GENDA: What It Does/n't Do, and Lessons for the Path Ahead
On Friday, January 25, 2019, Governor Andrew Cuomo signed into law the Gender Expression Nondiscrimination Act (GENDA). This new law was 15+ years in the making, and so it was heralded by politicians and many LGBTQ community members as a major victory for transgender New Yorkers, as it added “gender identity” and “gender expression” (GI/GE) to the list of protected statuses under the law.
However, that is not the whole story, nor is it the end of the story.
Forged from Betrayal: The Painful History of GENDA
In 2002, LGBTQ advocates pushed an inclusive legislative agenda that would add sexual orientation (SO), GI and GE to the NYS Human Rights Law, Civil Rights Law, Education Law, and Hate Crimes Law. The organizations spearheading the agenda were run almost entirely by cisgender (i.e., non-transgender) lesbian, gay, or straight individuals and donors.
When they were met with resistance by more conservative legislators, advocates agreed to drop GI/GE from the bill in order to get SO to move through during legislative negotiations. As a result, the Sexual Orientation Nondiscrimination Act (SONDA) passed in 2002, becoming law in 2003. Advocates promised to come back for GENDA soon, but the imminent moment for championing transgender rights had passed.
This strategy of pushing forward with protections based on SO at the expense of transgender rights has played out again and again nationwide. Most notably, the federal Employment Non-Discrimination Act (ENDA) – the bill that would add federal employment protections based on SO, GI, and GE – has been introduced in all but one Congress since 1994 without success. The closest we got to securing ENDA was in 2007 – five years after we got SONDA in NYS – but even Democrats were worried about what it would mean to protect trans people in workplaces (citing bathroom issues, obviously), and so advocates dropped the trans element of the bill in hopes of at least protecting lesbian and gay employees. It didn’t work – despite this move, the ENDA died in the Senate, and has not moved since.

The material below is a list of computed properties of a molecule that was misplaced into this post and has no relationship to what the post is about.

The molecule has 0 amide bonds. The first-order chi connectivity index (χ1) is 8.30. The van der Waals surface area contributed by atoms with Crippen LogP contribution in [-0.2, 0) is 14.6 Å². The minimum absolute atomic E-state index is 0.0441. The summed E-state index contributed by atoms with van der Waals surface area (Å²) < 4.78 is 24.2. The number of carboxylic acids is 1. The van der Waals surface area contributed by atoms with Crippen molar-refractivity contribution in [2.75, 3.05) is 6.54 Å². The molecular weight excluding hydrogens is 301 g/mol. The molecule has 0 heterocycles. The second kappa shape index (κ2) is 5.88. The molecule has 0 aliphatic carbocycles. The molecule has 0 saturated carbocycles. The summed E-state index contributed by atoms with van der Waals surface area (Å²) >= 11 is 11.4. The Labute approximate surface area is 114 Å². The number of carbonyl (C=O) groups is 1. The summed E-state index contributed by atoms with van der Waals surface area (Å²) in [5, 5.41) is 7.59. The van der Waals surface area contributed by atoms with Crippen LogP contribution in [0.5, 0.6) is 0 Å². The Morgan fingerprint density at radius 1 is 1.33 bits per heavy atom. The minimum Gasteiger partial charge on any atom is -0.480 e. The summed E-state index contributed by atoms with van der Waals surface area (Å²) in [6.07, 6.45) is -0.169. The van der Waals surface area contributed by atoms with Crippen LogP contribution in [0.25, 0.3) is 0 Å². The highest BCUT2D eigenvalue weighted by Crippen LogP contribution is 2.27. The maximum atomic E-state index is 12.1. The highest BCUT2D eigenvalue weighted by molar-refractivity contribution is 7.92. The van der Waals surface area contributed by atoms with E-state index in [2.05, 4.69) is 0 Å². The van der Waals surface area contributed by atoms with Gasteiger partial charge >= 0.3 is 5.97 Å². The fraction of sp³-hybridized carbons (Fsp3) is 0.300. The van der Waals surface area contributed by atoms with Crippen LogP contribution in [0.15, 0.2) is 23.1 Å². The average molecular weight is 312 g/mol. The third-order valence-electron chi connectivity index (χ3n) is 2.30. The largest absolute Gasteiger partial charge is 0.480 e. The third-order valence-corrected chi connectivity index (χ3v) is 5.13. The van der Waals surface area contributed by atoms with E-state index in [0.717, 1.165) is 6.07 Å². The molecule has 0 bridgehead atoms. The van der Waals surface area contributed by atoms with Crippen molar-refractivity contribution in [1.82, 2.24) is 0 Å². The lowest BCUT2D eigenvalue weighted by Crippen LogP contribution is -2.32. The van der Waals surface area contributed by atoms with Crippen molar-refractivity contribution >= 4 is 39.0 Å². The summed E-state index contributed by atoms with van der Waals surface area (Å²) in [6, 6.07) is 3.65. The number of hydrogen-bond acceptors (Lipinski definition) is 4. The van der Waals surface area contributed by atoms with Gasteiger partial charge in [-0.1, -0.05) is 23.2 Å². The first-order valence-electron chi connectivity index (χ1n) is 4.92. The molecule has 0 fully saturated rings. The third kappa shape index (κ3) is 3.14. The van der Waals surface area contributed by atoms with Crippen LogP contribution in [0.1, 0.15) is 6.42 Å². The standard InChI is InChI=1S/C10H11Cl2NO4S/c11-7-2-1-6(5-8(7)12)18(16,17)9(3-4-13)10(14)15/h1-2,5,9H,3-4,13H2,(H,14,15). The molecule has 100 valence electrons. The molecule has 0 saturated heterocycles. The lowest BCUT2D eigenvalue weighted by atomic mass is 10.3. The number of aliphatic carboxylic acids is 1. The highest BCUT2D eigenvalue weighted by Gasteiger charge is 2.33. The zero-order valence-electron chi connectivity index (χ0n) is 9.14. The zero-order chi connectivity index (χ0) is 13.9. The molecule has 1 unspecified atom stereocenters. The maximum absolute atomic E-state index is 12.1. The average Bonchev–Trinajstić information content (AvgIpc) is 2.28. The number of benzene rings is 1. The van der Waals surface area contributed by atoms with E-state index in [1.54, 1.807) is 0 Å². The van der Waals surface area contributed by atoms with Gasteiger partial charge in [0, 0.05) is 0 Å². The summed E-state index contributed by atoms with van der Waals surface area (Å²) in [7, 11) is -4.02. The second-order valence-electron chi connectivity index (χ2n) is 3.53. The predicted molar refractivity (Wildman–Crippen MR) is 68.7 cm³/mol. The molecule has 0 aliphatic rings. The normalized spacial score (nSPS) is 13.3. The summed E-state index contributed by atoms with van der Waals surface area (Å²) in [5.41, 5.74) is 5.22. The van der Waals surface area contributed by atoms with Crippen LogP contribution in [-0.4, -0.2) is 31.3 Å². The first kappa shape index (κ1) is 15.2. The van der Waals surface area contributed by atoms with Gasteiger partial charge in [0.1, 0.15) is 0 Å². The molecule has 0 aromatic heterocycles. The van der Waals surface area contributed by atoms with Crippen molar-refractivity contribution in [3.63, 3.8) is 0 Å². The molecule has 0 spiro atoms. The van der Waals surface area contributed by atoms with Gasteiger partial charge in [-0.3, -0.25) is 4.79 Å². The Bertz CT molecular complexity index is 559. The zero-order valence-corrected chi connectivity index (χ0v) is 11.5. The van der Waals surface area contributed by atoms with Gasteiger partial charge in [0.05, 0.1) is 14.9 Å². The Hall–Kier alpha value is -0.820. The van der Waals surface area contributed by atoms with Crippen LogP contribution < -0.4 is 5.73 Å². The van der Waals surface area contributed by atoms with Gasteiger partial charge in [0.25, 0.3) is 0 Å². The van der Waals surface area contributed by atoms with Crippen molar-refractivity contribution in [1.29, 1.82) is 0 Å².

Likewise, GENDA was proposed in almost every legislative session since 2003, was approved by the Assembly many times, but always died in a Senate committee. This problem persisted not only because of the Republican controlled the State Senate, but also because in 2011 a group of Democrats called the Independent Democratic Conference (IDC) decided to utilize their voting power to side with Republicans (weakening any Democrat-majority).
With GENDA not moving, in 2015 Gov. Cuomo directed the NYS Division of Human Rights – the executive agency that administers and enforces the Human Rights Law – to create regulations that would protect transgender and gender-nonconforming people. In 2016, the new regulations clarified that GI and trans status were included under “sex” discrimination and gender dysphoria was included under “disability” discrimination. Since 2016, trans people have successfully used this regulation to exercise their rights and get the legal relief they need after experiencing discrimination.
2018 saw a major political sea-change in New York. The IDC dissolved itself in Spring 2018, the midterm elections resulted in a true Democratic majority in both legislative houses, and Gov. Cuomo was re-elected as a Democratic governor. This set the stage for a more liberal legislative agenda to make it through this legislative session. Thus, 16+ years after its first moment in the sun, GENDA passed and was signed into law.
There are very important historical lessons to be learned from this, so that we don’t repeat our mistakes in the future:
Organizations led, staffed, and funded primarily by cisgender people will only ever prioritize the interests of transgender people when it is politically or financially convenient for them to do so. We cannot rely on cis-run institutions to set trans people free.
Promoting half-baked legislation has far-reaching and long-term consequences for communities that are left out. In the cases of GENDA and ENDA, they caused immense rifts of trust between the trans and LGBQ communities that have yet to heal entirely, making any future collaborative efforts more difficult, strained, and unproductive. Perhaps had more money, resources, and trans leadership been present in the initial push for GENDA, along with a iron-clad resolve to get it through, we would have seen it pass in 2002 and gone on to pour our time and resources to accomplish other important agenda items over the past 16+ years.
Trans people should advocate for laws and policies that improve our lives and work toward our liberation. A primary (but not sole) reason trans advocates kept pushing for GENDA over the past 16+ years was out of spite, in an effort to prove ourselves as worthy in the eyes of so-called allies who dropped our protections back in 2002. As such, GENDA passing is hugely symbolic because it puts trans rights on equal footing with LGBQ counterparts and represents our tenacity to overcome political barriers. But pushing toward victory out of principle blinds us to unintended consequences of what we ultimately win and how we’re failing to meet the changing needs of our communities along the way. More on this point below.